Raven has a great shortcut to school — she just conjures a black hole and steps through to get where she wants to go. Soon enough, everyone in school is using black holes to get around school and to get school supplies they forgot at home. Is there a downside? Not really, other than Beast Boy accidentally hitting himself in the face with a rock. But Terra can do that for him all by herself. Meanwhile, Alfred doesn’t trust the kids to play in the Batcave unsupervised, so he sends a penguin along to keep an eye on things. Of course, the kids soon get into mischief, with Beast Boy trying on a jetpack. Does anyone else suspect this is going to end with everyone standing in a corner?

Verdict: Thumbs up, as always. Beast Boy is the star this issue, since he’s the guy who gets into all the trouble, but Action Alfred is always fun to watch.


Billy Batson and the Magic of Shazam! #8

Dr. Sivana is at the controls of a new Mr. Atom robot, now powered by the Marvels’ magic lightning and by Tawky Tawny! The robot is stronger than ever, and every time Captain Marvel or Mary Marvel hit it, Tawny feels all the pain. Even worse, the battle releases Kull, who immediately wants his revenge on Captain Marvel. Luckily, Mary remembers something from science class, using some copper wire and some magic lightning to turn Kull into an electromagnet. Can the Marvels use the magnetic Kull to take care of Sivana and Mr. Atom and save Tawny at the same time?

Verdict: Thumbs up. Nice to see a little comic-book science make its appearance here with Mary’s electromagnet. Cute art and cute story, too. My only complaint? Even for the conclusion of a lengthy storyarc, this felt a little lightweight.

Comments off

Shaggy Dog Story


Lockjaw and the Pet Avengers #4

Uh-oh, Thanos is on the scene, and he means to get all the Infinity Gems away from the Pet Avengers. None of them are tough enough to take him on, so Frog Thor (I just can’t get into calling him “Throg” — even for this series, it’s too silly) takes all the gems and gives them to Lockjaw, on the pretense that Lockjaw is going to betray them all and hand them over. Instead, Lockjaw blasts Thanos a few times, then teleports him pretty much all over the place before stranding him in an alternate universe where he can’t get back. Huzzah! Cute animals triumph over evil!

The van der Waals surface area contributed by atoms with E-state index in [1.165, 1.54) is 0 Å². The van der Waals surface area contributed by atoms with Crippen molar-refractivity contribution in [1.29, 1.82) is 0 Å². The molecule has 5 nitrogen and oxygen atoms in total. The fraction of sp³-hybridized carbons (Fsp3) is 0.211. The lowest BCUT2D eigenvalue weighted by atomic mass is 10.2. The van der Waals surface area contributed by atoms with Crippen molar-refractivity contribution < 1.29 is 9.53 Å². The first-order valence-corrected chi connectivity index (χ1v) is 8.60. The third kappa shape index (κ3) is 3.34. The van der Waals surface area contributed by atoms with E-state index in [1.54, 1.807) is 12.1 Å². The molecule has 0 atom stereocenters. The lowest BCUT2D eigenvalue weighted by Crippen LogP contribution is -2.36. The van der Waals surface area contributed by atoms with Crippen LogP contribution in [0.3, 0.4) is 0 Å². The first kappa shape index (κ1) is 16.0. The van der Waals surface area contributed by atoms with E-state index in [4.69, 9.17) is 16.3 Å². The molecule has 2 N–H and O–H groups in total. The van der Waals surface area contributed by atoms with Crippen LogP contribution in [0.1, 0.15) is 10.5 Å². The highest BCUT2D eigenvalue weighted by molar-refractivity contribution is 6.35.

Verdict: I’ll give it a thumbs up, because this issue was still plenty fun. But this was still the weakest issue of the series. If Thanos couldn’t understand what the animals were saying, why all the subterfuge that Frog Thor goes through? How did Ms. Lion survive getting a face-full of Thanos-blast? Why wasn’t Lockjaw more powerful when he possessed all of the Infinity Gems? Still, like I said, lots of good fun in this one, and I’m looking forward to the planned ongoing series with these characters.


Billy Batson and the Magic of Shazam! #7

Dr. Sivana is back and plotting more evil. After learning about Tawky Tawny’s connections to Billy and Mary, he manages to trail them to their home, bug their apartment, kidnap Tawny, and lead them straight into a trap — he’s re-activated the giant robot Mr. Atom, and he’s managed to super-charge him with the Marvels’ own lightning! Do they stand a chance to stop Dr. Sivana’s schemes?

Verdict: Thumbs up. Cute story, cute art, and they manage to raise the stakes and make things even more dangerous for Billy and Mary. That’s actually a pretty nice accomplishment for a kids comic.